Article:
“It was really getting everybody involved, breaking down walls between functions, making sure everybody was talking, making sure everybody had input, gathering information from everybody we could,” he says. “Everybody knew a piece, but they didn’t know how it all worked together. So it was gathering all the information and getting all the brutal facts on the table so that we could say, ‘What do we have? What do we go do?’”
When your employees are not clear about how the company is performing or what is truly driving the performance, you have to gather that information.
“It’s kind of a combination of doing your own analysis and getting as much information as possible and just objectively looking at it versus what does everybody think it is,” he says. “You have to look at customer lists, your profit by customer, your product line, what’s selling and what isn’t selling. In time, you really do have to contact all the people in the company who have knowledge and have more of a dialogue with them and try to pull out of them what’s working and what isn’t working. How else will you know beyond the numbers and what the numbers are telling you what’s working and what isn’t working? There’s no manual for gathering this information when it’s not clear what’s true and isn’t true.”
Before going any further, ABC needed a new senior leadership team to help turnaround the company.
“I started by first working on ultimately gathering the strongest senior team possible because you can’t do anything difficult within a fairly large organization alone,” he says.
“As we stand right now today, there’s only one holdover, which was the HR person. Operations, sales, marketing, finance, and IT all turned over. There’s usually a transition period like that because in a situation like this or anywhere, it’s hard to really attract the talent you want until you have some stabilization. You have to work with what you have, and that’s what we did for a while. As we began to get some stabilization and I had a better handle on the situation, I could go out and recruit people. I could very clearly explain what they’re getting into and, at the same time, explain the opportunity, which was fantastic because it is a lot of fun being apart of building something from scratch.”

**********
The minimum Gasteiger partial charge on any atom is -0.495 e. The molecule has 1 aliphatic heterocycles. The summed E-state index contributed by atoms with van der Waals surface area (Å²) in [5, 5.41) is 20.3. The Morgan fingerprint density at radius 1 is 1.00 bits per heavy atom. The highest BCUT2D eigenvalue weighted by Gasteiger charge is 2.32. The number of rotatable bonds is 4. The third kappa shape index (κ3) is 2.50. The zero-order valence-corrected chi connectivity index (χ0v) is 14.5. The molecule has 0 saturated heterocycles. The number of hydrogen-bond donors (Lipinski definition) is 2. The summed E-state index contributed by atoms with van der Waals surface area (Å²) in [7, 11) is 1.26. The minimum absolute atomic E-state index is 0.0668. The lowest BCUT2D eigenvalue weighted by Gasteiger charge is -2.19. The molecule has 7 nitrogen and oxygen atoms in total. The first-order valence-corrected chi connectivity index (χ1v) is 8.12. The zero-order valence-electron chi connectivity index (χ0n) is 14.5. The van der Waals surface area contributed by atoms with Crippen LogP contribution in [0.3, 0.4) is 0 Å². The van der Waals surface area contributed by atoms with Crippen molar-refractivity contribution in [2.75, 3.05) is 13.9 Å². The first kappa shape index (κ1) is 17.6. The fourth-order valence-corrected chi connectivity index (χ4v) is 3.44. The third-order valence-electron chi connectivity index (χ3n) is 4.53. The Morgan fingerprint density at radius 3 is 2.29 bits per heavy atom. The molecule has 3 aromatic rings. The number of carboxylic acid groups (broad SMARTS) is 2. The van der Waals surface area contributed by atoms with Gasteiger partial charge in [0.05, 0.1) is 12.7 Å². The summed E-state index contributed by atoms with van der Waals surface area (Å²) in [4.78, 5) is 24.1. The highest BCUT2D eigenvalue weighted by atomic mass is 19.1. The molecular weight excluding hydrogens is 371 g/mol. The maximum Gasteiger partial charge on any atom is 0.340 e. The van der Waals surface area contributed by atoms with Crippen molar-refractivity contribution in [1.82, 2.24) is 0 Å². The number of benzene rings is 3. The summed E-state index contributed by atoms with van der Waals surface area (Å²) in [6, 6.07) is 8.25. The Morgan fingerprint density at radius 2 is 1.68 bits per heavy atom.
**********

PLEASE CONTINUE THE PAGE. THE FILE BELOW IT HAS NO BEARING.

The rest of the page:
The next step in the turnaround was to confront the brutal facts and communicate those throughout the organization.
“The key is being very objective about the state of the business absent biases about what it used to be or you want it to be — you have to focus on what it is now,” McGahren-Clemens says. “In my mind, this is the single most critical step in any recovery because nothing matters if you don’t fix the right things. Next, with the help and full buy-in of the senior team, you need to set very clear priorities as a team that, in turn, are clearly communicated to the entire organization in a very candid, transparent way. It is important to then create a true dialogue with everyone in the entire company by truly maintaining an open-door policy and walking around a lot to gain input, answer questions and dispel rumors. And then provide regular updates, both by e-mail and in person about your progress.”
To do this McGahren-Clemens met with 100 of the company’s employees one-on-one to gain a better understanding of what could be done and explain where the company needed to go.
“I believe the key is engaging everyone in an ongoing dialogue about how they personally fit into the big picture and why elevating their own game is crucial to our success going forward,” he says. “Once our situation had stabilized and moved out of crisis mode, since I only had around 100 salaried employees, I felt it important to sit down with each person individually for about an hour to connect directly. I would start by asking each person if they knew what had happened and why and whether they understood where we now were and what challenges we faced. Inevitably, people underestimated the seriousness of our situation, both past and present. Most importantly though, I would then ask everyone what performance barriers or morale issues they face plus what they thought we still needed to do to improve the company and our ability to complete a full turnaround and begin driving profitable growth.”
He had to be careful during this process not to scare his best employees away from the company but also make it clear that the company needed a change.